The World Health Organisation was clear in a report compiled with Unicef: the drinking water situation is critical, with some 2.2 billion people lacking safe access to this precious resource. Concern increases when looking at future forecasts, due to the ongoing desertification of vast areas of the planet and the resulting health, hygiene and food risks for many populations, who are increasingly forced to migrate.
The UN's 2030 Agenda, written in 2015, placed the availability of clean, drinking water at 'number 6' in its priorities, today it would probably quickly climb the ranks to number 1.
As early as 1995, Ismail Serageldin, former vice-president of the World Bank, predicted that the wars of the 21st century will no longer be fought over oil, but over water. 'Blue gold', as it is called to emphasise how precious it is, is already the cause of conflicts, especially in Africa, whose numbers are only increasing.
This issue is also starting to directly affect western countries. Twenty-seven per cent of the continental territory in Europe is now considered to be in the red 'alert' zone and 22% in the orange zone, according to the European Drought Observatory (EDO). For Greenpeace, Italy is at high risk and ranks 44th. In 2022-23, we saw for ourselves what this means: rainy days were well below average and this caused problems for agriculture. In 2020 alone, Lake Maggiore recorded 90% of the basin's filling, and in the first months of 2023 it reached peaks of 18.7%. When the rain returned in abundance, the soils were only able to absorb a fraction of the water, resulting in heavy flooding in several areas of the country. This critical situation is bound to intensify due to climate change, many experts are thinking about adaptation strategies and solutions to the situation.
A technique from arid countries
One of the most talked about solutions is desalinators, machines that extract salt from seawater and, after some treatment, are able to obtain water that can be used for agriculture. This technique is already used in 183 countries, but 70% of desalinated water is produced in Israel, Saudi Arabia and the United Arab Emirates, areas with age-old water problems. The use of this practice is also increasing in the United States, especially in California, where there has been a severe drought for several years now.
But how do desalinators work? There are two different techniques. The first is using the normal water cycle: water is heated and transformed into water vapour, then returned to a liquid state, separated from the salt. The second uses reverse osmosis. Water is passed through a membrane so thin that H₂O (water) molecules, but not NaCl (salt) molecules, can pass through.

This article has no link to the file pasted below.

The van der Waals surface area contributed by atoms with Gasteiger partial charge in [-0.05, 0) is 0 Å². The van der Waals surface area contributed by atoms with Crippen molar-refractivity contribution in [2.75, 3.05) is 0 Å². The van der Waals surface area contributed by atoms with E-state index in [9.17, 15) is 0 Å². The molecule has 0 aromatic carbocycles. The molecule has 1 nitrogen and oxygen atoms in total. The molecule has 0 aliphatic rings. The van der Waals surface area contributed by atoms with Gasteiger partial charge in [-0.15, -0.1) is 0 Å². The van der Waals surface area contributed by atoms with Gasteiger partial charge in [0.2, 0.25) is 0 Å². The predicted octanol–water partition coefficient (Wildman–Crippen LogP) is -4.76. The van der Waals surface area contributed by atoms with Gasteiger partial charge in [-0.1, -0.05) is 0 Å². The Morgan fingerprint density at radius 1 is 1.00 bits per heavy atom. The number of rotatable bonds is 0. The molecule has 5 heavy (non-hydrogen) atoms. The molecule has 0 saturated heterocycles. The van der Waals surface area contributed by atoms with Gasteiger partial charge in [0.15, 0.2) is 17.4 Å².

Desalinators seem to be an ideal solution, sea water is not in short supply, on the contrary, it will increase due to melting glaciers. But besides the 'pros', there are also numerous 'cons'.
The flip side of the coin
Both methods require large amounts of energy. The countries that use desalinators the most today derive it from fossil sources, especially oil. This, on the one hand, creates major pollution problems, further emphasising the phenomena behind climate change, and on the other hand, it raises the price of water per cubic metre so much that it becomes uneconomical. Another problem is the impact on the marine ecosystem, as the water withdrawal machines also collect a lot of fish, crustaceans and micro-organisms, disrupting the food chain and the local ecosystem. Another issue concerns osmosis desalinators: as a result of their use, a salt frost is deposited on the membrane and to clean it, various chemicals and ammonia are required, which are toxic if dispersed in the water.
Technical and scientific advances can make desalinators more efficient and thus more cost-effective to use. The cost of water/m³ was declining before rising due to the increase in commodity prices with the start of the war in Ukraine. To date, desalinated water costs Euro two to three per cubic metre, to which transport prices must be added, a figure that is still unsustainable for agriculture.
Enhancing the existing infrastructure
The main and most immediate solution to tackle the water problem, at least in Western countries, is not cure, but prevention. It is indeed necessary to make the water system more efficient and reduce waste.
It is estimated that in Italy about 42% of the total water withdrawn is wasted, we are talking about 3.4 billion cubic metres, 156 litres per day per inhabitant, an enormity. These wastes stem from the inefficiency of the infrastructure, which is old and unmaintained. To this the bad habits in daily life on behalf of citizens, which lead to waste and inefficiency, must be added.
The good news is that awareness of the problem is increasing, with 67.4% of those surveyed by Istat claiming to pay attention to waste. As is often the case, the habits of individuals can make a difference, but only to a certain extent, if they are not backed up by the actions of policy-makers and large organisations.